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A long-haired, cream cat pokes its head into a potted houseplant on a windowsill.



If you’re both a pet parent and a plant parent, odds are you’ve walked into a room at some point to find your fauna chewing on your flora. You’re probably aware that some plants are toxic to pets and can cause anything from mild stomach upset, to severe illness, or even death. But did you know that a number of common plants you may have growing inside your house, in a patio container garden, or even received as cut flowers in a bouquet, can be dangerous to your fur babies? Read on and keep your pets safe and healthy by avoiding these five plants in your home. 

Tulips & Daffodils

Tulips and daffodils contain toxic lycorine crystal in their flowers and foliage, but it is especially concentrated in the bulbs. Ingestion can cause a spectrum of problems for pets, from vomiting and diarrhea to convulsions and heart problems, depending on the amount of bulb consumed. Try lisianthus instead of daffodils or tulips. 


These beautiful flowering plants are popular as potted indoor color during winter. However Cyclamen foliage, and particularly its tubers or roots, contain irritating triterpenoid saponins which can cause heavy salivation, vomiting, and diarrhea in dogs and cats. If a large amount is ingested, cyclamen can cause heart arrhythmia, seizures, and death. African violets are a safer alternative.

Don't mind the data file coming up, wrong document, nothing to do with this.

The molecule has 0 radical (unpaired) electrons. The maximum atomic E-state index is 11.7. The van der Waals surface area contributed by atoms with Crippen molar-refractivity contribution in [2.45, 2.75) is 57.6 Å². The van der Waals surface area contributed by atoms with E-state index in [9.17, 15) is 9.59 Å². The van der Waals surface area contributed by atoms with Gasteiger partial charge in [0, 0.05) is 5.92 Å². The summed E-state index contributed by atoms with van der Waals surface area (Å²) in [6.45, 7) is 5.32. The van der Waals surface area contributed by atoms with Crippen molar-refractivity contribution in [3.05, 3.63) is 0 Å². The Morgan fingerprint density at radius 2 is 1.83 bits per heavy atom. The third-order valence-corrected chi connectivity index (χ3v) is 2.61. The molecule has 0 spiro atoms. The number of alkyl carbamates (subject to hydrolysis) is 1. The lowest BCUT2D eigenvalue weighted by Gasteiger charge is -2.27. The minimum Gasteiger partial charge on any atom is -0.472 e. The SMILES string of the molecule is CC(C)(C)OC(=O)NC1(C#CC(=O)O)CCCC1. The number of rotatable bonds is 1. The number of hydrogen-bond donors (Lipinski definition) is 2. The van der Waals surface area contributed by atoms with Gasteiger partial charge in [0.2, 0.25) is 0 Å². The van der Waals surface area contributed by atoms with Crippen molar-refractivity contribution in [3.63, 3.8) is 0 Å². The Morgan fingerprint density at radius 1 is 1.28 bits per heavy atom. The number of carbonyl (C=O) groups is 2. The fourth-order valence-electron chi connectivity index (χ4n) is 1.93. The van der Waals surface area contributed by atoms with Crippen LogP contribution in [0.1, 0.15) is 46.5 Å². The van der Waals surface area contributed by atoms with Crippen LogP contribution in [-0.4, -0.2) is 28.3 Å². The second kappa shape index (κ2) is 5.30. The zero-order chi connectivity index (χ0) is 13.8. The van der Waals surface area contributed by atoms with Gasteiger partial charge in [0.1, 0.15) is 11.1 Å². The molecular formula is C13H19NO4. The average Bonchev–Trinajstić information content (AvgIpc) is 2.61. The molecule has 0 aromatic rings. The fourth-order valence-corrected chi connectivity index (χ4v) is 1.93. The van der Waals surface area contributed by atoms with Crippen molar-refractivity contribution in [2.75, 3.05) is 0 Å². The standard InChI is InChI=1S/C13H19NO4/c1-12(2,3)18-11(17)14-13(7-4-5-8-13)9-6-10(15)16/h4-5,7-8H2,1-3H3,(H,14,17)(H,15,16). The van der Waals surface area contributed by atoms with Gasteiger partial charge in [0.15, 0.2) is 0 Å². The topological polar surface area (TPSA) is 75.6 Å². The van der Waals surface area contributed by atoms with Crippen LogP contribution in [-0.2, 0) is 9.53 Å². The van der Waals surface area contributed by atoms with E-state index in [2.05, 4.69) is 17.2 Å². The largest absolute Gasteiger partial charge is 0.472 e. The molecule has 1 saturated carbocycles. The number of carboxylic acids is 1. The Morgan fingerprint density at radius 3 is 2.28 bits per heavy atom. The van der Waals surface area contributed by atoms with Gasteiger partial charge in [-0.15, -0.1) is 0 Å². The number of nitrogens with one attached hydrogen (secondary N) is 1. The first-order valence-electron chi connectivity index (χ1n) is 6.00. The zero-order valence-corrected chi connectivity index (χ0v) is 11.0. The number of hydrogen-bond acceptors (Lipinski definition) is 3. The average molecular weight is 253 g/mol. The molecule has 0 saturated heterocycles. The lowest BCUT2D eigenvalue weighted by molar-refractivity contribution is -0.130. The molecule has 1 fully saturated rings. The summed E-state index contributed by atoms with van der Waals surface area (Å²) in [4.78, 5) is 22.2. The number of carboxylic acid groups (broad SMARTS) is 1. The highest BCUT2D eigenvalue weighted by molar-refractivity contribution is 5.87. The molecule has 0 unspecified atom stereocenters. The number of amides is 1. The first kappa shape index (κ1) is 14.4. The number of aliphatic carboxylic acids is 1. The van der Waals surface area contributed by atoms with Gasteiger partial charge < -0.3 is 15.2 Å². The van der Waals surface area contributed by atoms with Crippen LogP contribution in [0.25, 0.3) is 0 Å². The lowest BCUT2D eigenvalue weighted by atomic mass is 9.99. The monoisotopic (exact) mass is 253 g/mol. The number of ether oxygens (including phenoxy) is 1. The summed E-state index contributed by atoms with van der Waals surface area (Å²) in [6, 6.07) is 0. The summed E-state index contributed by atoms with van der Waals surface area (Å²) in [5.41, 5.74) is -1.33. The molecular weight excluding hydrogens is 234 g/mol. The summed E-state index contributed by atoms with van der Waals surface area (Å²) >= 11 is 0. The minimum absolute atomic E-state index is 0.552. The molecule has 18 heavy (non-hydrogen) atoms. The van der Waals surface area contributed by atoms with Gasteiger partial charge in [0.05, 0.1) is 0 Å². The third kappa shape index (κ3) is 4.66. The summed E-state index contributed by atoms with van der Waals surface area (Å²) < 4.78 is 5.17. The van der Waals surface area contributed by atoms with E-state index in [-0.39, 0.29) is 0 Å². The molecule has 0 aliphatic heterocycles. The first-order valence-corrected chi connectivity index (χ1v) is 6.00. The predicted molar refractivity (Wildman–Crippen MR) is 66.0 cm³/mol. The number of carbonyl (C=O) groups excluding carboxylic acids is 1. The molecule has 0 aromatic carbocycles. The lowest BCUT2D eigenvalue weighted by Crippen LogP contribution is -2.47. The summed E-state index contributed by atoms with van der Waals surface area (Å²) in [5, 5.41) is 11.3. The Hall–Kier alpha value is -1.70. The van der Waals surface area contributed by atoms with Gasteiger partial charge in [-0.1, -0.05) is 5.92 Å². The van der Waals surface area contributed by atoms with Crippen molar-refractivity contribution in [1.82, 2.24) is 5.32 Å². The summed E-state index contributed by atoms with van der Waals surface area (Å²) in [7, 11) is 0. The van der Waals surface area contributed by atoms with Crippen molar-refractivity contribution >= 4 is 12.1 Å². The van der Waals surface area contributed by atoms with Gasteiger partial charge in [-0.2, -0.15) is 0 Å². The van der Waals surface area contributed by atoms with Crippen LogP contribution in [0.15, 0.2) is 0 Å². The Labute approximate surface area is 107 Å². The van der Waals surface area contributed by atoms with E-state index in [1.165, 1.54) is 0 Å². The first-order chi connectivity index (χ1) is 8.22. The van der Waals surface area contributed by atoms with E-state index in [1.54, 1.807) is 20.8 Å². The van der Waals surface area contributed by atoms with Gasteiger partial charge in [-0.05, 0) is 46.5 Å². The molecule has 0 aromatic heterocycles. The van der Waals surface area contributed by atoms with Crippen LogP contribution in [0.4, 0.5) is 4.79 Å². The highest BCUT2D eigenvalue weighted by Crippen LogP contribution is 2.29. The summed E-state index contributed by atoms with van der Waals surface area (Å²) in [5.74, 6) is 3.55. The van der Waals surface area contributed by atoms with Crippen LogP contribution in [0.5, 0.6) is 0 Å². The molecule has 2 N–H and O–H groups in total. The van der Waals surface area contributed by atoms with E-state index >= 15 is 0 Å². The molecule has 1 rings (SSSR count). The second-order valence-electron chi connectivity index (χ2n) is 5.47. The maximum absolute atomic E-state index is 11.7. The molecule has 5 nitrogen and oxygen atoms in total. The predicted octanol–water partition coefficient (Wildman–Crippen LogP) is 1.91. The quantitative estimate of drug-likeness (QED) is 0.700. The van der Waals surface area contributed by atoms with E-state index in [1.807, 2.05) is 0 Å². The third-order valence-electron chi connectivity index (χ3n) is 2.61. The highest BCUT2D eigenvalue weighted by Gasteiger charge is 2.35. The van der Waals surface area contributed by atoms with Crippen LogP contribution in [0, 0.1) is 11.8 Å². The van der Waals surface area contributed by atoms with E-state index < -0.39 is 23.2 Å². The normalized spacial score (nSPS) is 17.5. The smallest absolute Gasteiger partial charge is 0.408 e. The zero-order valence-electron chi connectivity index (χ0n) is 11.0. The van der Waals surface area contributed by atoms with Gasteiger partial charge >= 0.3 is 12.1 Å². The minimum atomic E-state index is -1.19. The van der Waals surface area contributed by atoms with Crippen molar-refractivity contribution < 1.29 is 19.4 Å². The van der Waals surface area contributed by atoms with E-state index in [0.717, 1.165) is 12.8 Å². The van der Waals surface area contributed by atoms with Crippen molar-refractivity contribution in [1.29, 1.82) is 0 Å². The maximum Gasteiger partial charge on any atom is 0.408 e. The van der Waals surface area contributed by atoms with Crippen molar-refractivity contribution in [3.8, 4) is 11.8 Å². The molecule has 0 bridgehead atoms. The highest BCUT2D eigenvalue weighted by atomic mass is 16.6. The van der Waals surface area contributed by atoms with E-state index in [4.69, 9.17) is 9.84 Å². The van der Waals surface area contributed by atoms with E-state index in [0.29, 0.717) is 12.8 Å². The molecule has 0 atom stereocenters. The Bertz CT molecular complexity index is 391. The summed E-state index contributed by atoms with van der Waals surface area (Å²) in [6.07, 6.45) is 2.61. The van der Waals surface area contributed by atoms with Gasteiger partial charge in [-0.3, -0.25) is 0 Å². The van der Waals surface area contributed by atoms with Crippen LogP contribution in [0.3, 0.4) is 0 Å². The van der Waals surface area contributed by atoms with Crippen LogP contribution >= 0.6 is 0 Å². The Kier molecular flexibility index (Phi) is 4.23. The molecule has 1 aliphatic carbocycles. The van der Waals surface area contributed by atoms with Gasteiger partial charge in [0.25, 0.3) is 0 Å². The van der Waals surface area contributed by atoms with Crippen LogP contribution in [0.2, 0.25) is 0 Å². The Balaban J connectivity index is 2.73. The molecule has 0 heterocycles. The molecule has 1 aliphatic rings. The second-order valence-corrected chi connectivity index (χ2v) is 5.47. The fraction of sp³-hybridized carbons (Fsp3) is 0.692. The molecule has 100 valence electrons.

Philodendrons are a large genus of plants that encompasses many common houseplants such as the trailing hederaceum (also known as P. Scandens, Heartleaf, and Sweetheart), the tropical, pink-shaded erubescens (also known as Pink Princess, Blushing, and Red Leaf), the large and striking Xanadu (also known as P. Winterbourne), and the super-popular epipremnum aureum (or Pothos). The leaves contain calcium oxalate which causes intense oral irritation and potentially vomiting. A non-toxic alternative is a Prayer Plant


Beautiful but very dangerous to cats, lilies are very commonly found in bouquets. The stem, leaves, and flowers of the entire lily family can cause lily toxicity in felines. Within a few days, a cat can suffer kidney failure just from biting into a lily leaf, drinking the water from the vase, or grooming a few grains of pollen off their fur. Some varieties cause heart problems instead. A safer option is a Christmas cactus

For more information about living your best life with your pets AND your plants, check out the Olympus Auburn Lakes blog